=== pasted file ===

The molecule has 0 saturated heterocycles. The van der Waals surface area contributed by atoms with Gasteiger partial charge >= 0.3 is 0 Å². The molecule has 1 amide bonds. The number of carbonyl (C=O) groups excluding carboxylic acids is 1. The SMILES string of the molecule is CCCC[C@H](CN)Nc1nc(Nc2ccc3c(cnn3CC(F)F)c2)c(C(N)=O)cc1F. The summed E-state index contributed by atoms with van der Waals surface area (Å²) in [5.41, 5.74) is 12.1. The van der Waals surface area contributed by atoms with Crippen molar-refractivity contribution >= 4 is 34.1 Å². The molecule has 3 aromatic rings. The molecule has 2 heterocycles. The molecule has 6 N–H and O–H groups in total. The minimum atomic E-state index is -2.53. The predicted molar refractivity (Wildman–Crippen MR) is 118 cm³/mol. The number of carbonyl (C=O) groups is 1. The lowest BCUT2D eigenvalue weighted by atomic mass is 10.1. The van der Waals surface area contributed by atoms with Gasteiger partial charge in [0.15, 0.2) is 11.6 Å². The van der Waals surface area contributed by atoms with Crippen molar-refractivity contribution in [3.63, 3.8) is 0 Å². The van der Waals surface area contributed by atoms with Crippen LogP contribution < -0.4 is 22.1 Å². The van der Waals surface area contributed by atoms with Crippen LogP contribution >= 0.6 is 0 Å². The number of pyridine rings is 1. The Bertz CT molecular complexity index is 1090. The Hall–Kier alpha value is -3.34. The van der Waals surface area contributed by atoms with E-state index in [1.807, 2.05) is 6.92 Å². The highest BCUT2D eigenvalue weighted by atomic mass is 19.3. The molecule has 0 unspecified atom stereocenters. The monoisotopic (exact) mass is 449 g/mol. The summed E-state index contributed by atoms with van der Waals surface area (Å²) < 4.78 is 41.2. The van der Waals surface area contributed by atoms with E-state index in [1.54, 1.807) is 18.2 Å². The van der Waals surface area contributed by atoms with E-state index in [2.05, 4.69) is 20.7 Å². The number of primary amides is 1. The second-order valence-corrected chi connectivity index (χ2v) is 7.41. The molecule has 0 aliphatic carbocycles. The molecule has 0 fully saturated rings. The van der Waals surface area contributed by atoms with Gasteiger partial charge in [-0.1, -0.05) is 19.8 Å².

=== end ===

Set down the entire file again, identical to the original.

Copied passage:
The molecule has 0 saturated heterocycles. The van der Waals surface area contributed by atoms with Gasteiger partial charge >= 0.3 is 0 Å². The molecule has 1 amide bonds. The number of carbonyl (C=O) groups excluding carboxylic acids is 1. The SMILES string of the molecule is CCCC[C@H](CN)Nc1nc(Nc2ccc3c(cnn3CC(F)F)c2)c(C(N)=O)cc1F. The summed E-state index contributed by atoms with van der Waals surface area (Å²) in [5.41, 5.74) is 12.1. The van der Waals surface area contributed by atoms with Crippen molar-refractivity contribution >= 4 is 34.1 Å². The molecule has 3 aromatic rings. The molecule has 2 heterocycles. The molecule has 6 N–H and O–H groups in total. The minimum atomic E-state index is -2.53. The predicted molar refractivity (Wildman–Crippen MR) is 118 cm³/mol. The number of carbonyl (C=O) groups is 1. The lowest BCUT2D eigenvalue weighted by atomic mass is 10.1. The van der Waals surface area contributed by atoms with Gasteiger partial charge in [0.15, 0.2) is 11.6 Å². The van der Waals surface area contributed by atoms with Crippen molar-refractivity contribution in [3.63, 3.8) is 0 Å². The van der Waals surface area contributed by atoms with Crippen LogP contribution < -0.4 is 22.1 Å². The van der Waals surface area contributed by atoms with Crippen LogP contribution >= 0.6 is 0 Å². The number of pyridine rings is 1. The Bertz CT molecular complexity index is 1090. The Hall–Kier alpha value is -3.34. The van der Waals surface area contributed by atoms with E-state index in [1.807, 2.05) is 6.92 Å². The highest BCUT2D eigenvalue weighted by atomic mass is 19.3. The molecule has 0 unspecified atom stereocenters. The monoisotopic (exact) mass is 449 g/mol. The summed E-state index contributed by atoms with van der Waals surface area (Å²) < 4.78 is 41.2. The van der Waals surface area contributed by atoms with E-state index in [1.54, 1.807) is 18.2 Å². The van der Waals surface area contributed by atoms with E-state index in [2.05, 4.69) is 20.7 Å². The number of primary amides is 1. The second-order valence-corrected chi connectivity index (χ2v) is 7.41. The molecule has 0 aliphatic carbocycles. The molecule has 0 fully saturated rings. The van der Waals surface area contributed by atoms with Gasteiger partial charge in [-0.1, -0.05) is 19.8 Å².